Pantaloons, pistols and wigs---oh my!
Mon Nov 20 2006
You know what the New York improv scene needs? More Colonial America--themed shows. Surely the exploits of our Founding Fathers were rife with comedic possibilities!
Thankfully, two Bostonians have heeded my call for historically influenced improv, and they created the hilarious show Code Duello: Hamilton & Burr. The idea behind the show is simple: We all know how the duel between Alexander Hamilton and Aaron Burr ended (and for you lunkheads who slept through American History 101, Burr killed Hamilton, winning the duel but effectively ruining his own political career), but what led up to it? Neil Reynolds and Matt Tucker (as Burr and Hamilton, respectively), the brains behind the operation, try to answer this question in each show; the results are often bizarre and implausible, but always hilarious.
I got the chance to see the duo at the Peoples Improv Theater on Saturday night, where they performed on a shared bill with local tragic improvisers Harsh. The Code Duello guys start by getting a suggestion of "a Colonial event" from the audience; this night's suggestion was "flag raising." (Not the most Colonial of events, but I digress.) In the first scene, Hamilton (affectionately referred to as "Hammy") asked Burr for help with a skirmish with France; from there, the scenes got wackier, from Burr revealing he has seven mistresses that he keeps in a shed, to the two arguing over the possibility of building a large, Transformer-like woman made of other women.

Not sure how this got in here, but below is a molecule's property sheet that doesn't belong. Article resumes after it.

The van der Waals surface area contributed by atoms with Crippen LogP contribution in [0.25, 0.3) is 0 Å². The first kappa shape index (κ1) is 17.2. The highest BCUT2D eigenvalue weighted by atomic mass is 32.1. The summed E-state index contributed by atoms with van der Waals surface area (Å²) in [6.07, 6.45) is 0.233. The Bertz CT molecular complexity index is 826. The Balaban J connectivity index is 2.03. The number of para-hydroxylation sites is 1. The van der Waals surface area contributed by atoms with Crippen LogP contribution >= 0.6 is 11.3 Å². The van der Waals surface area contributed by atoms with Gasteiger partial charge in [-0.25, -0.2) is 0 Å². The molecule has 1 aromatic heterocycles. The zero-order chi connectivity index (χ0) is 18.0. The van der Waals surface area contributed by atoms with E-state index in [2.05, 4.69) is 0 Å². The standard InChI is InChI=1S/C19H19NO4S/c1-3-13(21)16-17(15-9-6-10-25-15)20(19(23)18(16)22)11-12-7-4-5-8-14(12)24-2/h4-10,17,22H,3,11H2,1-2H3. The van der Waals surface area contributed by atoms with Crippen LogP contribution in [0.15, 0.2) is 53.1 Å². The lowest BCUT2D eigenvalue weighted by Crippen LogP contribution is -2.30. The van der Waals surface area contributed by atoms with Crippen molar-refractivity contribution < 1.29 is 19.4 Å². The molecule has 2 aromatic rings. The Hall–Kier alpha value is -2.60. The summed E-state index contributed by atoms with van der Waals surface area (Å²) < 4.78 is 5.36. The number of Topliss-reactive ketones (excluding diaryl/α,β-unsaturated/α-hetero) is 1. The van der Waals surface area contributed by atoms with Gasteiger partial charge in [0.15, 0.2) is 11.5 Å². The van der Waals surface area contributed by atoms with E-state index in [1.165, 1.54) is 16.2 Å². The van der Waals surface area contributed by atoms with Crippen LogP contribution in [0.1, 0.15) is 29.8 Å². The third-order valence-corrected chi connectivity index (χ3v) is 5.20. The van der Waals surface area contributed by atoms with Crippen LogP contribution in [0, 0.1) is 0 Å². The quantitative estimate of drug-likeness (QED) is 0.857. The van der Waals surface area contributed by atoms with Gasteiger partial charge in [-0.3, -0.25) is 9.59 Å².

Sounds silly, right? It is. But it works, mainly because it's clear how committed Reynolds and Tucker are to their roles. They rarely if ever break character (even when Tucker-as-Hamilton lost his wig in the crucial final moments), and always stay true to the scene, even if it makes little to no sense. They also know when to ham it up and when to keep the scenes serious.
The ending, of course, is always the same: Hamilton always loses the duel. It's what leads up to it that really draws you in. It's funny, sure, but it also makes you wonder: These guys were friendly. What could have made them hate each other enough to actually consider murdering one another? We'll never know for sure, but at least we can pretend. Or improvise. Whatever.
Sadly, Code Duello doesn't have any shows scheduled in our area in the near future. Here's hoping that changes sometime soon!